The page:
Film making is the last dictatorship of the western world. I've worked on film sets where everybody felt their role and opinion was of equal, if not of greater, value than the director and it broke into anarchy for the most part. The director is given that role for a reason and film making guilds and societies are set up so the current government stays together, because it works.

    I get what you're saying, movies shouldn't just focus on the director when so many people are involved but that doesn't mean the Director should have his importance watered down.

  • Ted | July 4, 2012 6:30 PM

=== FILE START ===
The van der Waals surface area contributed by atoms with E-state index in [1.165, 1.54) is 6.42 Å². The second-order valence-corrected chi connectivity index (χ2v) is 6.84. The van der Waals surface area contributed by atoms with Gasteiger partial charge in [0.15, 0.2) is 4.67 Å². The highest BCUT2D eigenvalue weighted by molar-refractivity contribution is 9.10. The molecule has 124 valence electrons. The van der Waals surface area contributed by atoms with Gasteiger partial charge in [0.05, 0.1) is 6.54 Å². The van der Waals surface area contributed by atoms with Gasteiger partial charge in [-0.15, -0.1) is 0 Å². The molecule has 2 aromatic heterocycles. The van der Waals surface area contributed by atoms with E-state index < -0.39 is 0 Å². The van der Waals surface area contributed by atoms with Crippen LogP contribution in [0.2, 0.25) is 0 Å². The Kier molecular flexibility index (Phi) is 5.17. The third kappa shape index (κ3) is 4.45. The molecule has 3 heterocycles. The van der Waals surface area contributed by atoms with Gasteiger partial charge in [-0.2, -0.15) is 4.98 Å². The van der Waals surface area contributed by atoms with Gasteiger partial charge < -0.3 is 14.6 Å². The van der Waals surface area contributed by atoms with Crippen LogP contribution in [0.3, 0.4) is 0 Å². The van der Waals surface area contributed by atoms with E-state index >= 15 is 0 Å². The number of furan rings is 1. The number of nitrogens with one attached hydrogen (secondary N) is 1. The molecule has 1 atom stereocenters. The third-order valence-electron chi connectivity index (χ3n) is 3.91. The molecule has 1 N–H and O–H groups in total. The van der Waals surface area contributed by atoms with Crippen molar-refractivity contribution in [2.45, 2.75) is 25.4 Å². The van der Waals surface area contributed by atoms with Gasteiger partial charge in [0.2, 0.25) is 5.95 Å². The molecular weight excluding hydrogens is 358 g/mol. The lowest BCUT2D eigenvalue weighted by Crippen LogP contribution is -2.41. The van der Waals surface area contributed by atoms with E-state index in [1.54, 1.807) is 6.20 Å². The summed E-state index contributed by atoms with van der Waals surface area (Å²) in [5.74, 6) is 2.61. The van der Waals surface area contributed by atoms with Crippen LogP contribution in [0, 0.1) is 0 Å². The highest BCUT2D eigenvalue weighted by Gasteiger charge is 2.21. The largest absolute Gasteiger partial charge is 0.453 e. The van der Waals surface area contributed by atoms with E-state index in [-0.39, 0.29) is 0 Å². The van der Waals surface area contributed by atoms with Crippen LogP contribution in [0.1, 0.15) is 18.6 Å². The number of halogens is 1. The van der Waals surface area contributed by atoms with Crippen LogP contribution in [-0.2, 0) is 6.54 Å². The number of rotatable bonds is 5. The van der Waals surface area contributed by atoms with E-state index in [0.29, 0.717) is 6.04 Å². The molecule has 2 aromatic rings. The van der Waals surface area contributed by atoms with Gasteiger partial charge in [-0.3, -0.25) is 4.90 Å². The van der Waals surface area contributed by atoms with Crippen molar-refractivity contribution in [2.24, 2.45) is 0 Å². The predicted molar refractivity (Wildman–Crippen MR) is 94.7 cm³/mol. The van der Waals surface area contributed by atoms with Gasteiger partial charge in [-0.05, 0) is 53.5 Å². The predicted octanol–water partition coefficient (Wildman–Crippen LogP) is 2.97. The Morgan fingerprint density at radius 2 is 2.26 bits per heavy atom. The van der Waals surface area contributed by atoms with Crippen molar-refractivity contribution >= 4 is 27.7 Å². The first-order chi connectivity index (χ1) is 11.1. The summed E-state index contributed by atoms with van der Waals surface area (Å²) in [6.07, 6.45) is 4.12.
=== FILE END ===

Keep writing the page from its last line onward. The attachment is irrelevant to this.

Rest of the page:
I agree with you to some extent, but I think you are rejecting the auteur theory too quickly. Yes, film is a collaborate art - but some directors have such control over the production and how the crew collaborates that it's appropriate to call them the primary "author" of the film. A prominent example that was the first to come to mind was Terrence Malick. A Malick film is immediately recognizable as a Malick film. Change the actors; the producers; the cinematographer; the editors etc. and it all looks and feels like a Malick film still. To me, that's strong evidence that Malick is clearly the primary vision of the film and everyone is more or less mimicking his desires. I could have easily chosen a few other directors with very distinctive styles and made my point. Think of the films of Ozu, for example. Where I agree with you is that at times we give way to much credence to the auteur theory. Take Charlie Kaufman. Even when Kaufman does not direct his screenplays, the films all look and feel like Kaufman films. I think it's just as valid to call "Adaption" a Charlie Kaufman film, as it is a Spike Jonze film. I'm reminded of the films of Powell & Pressburger. Emeric Pressburger's scripts were clearly so distinctive and clearly had so much influence over Powell's direction, this is was valid to call them Powell & Pressburger films. Same goes for Prevert's scripts for Marcel Carne films. I think we often don't give screenwriters the credit they deserve. In fact, there was a time when the screenwriter was given the same billing as a director. Of course, on the flip side of that, there are directors like Hitchcock who clearly exerted so much stylistically control over a film that the screenwriter's role was much smaller than usual. I think it's probably wiser if we think about each film and direcotr individually rather than trying to either accept the auteur theory in total or just reject it out of hand and call it a "collaborative" art.